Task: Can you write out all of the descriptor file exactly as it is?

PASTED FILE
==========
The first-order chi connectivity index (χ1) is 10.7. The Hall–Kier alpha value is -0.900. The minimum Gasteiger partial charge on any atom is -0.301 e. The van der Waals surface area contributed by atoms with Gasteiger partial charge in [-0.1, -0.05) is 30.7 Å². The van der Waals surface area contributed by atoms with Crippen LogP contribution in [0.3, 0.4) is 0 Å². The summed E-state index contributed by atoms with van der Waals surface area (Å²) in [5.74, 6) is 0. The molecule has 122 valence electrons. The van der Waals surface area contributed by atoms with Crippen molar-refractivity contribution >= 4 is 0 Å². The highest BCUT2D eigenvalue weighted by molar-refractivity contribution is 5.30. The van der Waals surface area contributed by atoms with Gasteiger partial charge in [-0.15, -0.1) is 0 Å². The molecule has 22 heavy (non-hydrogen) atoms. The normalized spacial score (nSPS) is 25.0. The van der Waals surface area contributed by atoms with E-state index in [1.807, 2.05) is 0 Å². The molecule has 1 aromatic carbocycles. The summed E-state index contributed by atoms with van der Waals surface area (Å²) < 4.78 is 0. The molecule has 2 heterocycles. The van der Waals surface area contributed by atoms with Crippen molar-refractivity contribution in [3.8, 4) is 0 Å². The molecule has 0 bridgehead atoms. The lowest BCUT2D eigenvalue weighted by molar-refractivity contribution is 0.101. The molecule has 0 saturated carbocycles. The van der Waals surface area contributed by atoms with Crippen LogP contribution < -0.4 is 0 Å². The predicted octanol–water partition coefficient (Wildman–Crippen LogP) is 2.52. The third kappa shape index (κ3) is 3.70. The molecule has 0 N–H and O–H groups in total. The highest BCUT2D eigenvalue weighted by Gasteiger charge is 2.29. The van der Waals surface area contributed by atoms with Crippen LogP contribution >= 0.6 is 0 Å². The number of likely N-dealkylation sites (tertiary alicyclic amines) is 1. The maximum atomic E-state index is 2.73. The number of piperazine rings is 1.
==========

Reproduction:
The first-order chi connectivity index (χ1) is 10.7. The Hall–Kier alpha value is -0.900. The minimum Gasteiger partial charge on any atom is -0.301 e. The van der Waals surface area contributed by atoms with Gasteiger partial charge in [-0.1, -0.05) is 30.7 Å². The van der Waals surface area contributed by atoms with Crippen LogP contribution in [0.3, 0.4) is 0 Å². The summed E-state index contributed by atoms with van der Waals surface area (Å²) in [5.74, 6) is 0. The molecule has 122 valence electrons. The van der Waals surface area contributed by atoms with Crippen molar-refractivity contribution >= 4 is 0 Å². The highest BCUT2D eigenvalue weighted by molar-refractivity contribution is 5.30. The van der Waals surface area contributed by atoms with Gasteiger partial charge in [-0.15, -0.1) is 0 Å². The molecule has 22 heavy (non-hydrogen) atoms. The normalized spacial score (nSPS) is 25.0. The van der Waals surface area contributed by atoms with E-state index in [1.807, 2.05) is 0 Å². The molecule has 1 aromatic carbocycles. The summed E-state index contributed by atoms with van der Waals surface area (Å²) < 4.78 is 0. The molecule has 2 heterocycles. The van der Waals surface area contributed by atoms with Crippen molar-refractivity contribution in [3.8, 4) is 0 Å². The molecule has 0 bridgehead atoms. The lowest BCUT2D eigenvalue weighted by molar-refractivity contribution is 0.101. The molecule has 0 saturated carbocycles. The van der Waals surface area contributed by atoms with Crippen LogP contribution < -0.4 is 0 Å². The predicted octanol–water partition coefficient (Wildman–Crippen LogP) is 2.52. The third kappa shape index (κ3) is 3.70. The molecule has 0 N–H and O–H groups in total. The highest BCUT2D eigenvalue weighted by Gasteiger charge is 2.29. The van der Waals surface area contributed by atoms with Crippen LogP contribution >= 0.6 is 0 Å². The number of likely N-dealkylation sites (tertiary alicyclic amines) is 1. The maximum atomic E-state index is 2.73. The number of piperazine rings is 1.